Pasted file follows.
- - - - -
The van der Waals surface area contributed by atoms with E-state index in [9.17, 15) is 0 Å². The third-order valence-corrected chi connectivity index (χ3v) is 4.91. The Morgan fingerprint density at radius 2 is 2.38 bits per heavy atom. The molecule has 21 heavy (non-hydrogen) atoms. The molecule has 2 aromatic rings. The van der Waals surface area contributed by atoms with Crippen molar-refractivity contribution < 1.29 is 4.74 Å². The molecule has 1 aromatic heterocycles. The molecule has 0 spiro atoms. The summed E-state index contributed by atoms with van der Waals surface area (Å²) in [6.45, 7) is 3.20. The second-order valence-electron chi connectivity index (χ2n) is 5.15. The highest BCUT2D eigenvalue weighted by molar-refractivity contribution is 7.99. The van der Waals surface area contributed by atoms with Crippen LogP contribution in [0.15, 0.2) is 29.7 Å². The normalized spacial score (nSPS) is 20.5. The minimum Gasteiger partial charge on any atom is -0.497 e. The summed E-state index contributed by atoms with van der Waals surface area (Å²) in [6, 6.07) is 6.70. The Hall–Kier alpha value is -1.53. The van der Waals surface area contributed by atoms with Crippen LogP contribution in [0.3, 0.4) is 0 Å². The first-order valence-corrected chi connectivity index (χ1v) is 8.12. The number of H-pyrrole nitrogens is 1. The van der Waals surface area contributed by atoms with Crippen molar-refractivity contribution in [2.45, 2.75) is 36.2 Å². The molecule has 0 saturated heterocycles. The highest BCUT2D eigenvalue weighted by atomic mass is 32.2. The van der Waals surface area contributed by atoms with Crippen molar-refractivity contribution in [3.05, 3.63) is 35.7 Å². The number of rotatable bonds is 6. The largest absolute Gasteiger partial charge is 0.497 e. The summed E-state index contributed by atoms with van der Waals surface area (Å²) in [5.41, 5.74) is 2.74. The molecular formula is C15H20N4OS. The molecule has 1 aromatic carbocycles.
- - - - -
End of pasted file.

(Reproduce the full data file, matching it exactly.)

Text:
The van der Waals surface area contributed by atoms with E-state index in [9.17, 15) is 0 Å². The third-order valence-corrected chi connectivity index (χ3v) is 4.91. The Morgan fingerprint density at radius 2 is 2.38 bits per heavy atom. The molecule has 21 heavy (non-hydrogen) atoms. The molecule has 2 aromatic rings. The van der Waals surface area contributed by atoms with Crippen molar-refractivity contribution < 1.29 is 4.74 Å². The molecule has 1 aromatic heterocycles. The molecule has 0 spiro atoms. The summed E-state index contributed by atoms with van der Waals surface area (Å²) in [6.45, 7) is 3.20. The second-order valence-electron chi connectivity index (χ2n) is 5.15. The highest BCUT2D eigenvalue weighted by molar-refractivity contribution is 7.99. The van der Waals surface area contributed by atoms with Crippen LogP contribution in [0.15, 0.2) is 29.7 Å². The normalized spacial score (nSPS) is 20.5. The minimum Gasteiger partial charge on any atom is -0.497 e. The summed E-state index contributed by atoms with van der Waals surface area (Å²) in [6, 6.07) is 6.70. The Hall–Kier alpha value is -1.53. The van der Waals surface area contributed by atoms with Crippen LogP contribution in [0.3, 0.4) is 0 Å². The first-order valence-corrected chi connectivity index (χ1v) is 8.12. The number of H-pyrrole nitrogens is 1. The van der Waals surface area contributed by atoms with Crippen molar-refractivity contribution in [2.45, 2.75) is 36.2 Å². The molecule has 0 saturated heterocycles. The highest BCUT2D eigenvalue weighted by atomic mass is 32.2. The van der Waals surface area contributed by atoms with Crippen molar-refractivity contribution in [3.05, 3.63) is 35.7 Å². The number of rotatable bonds is 6. The largest absolute Gasteiger partial charge is 0.497 e. The summed E-state index contributed by atoms with van der Waals surface area (Å²) in [5.41, 5.74) is 2.74. The molecular formula is C15H20N4OS. The molecule has 1 aromatic carbocycles.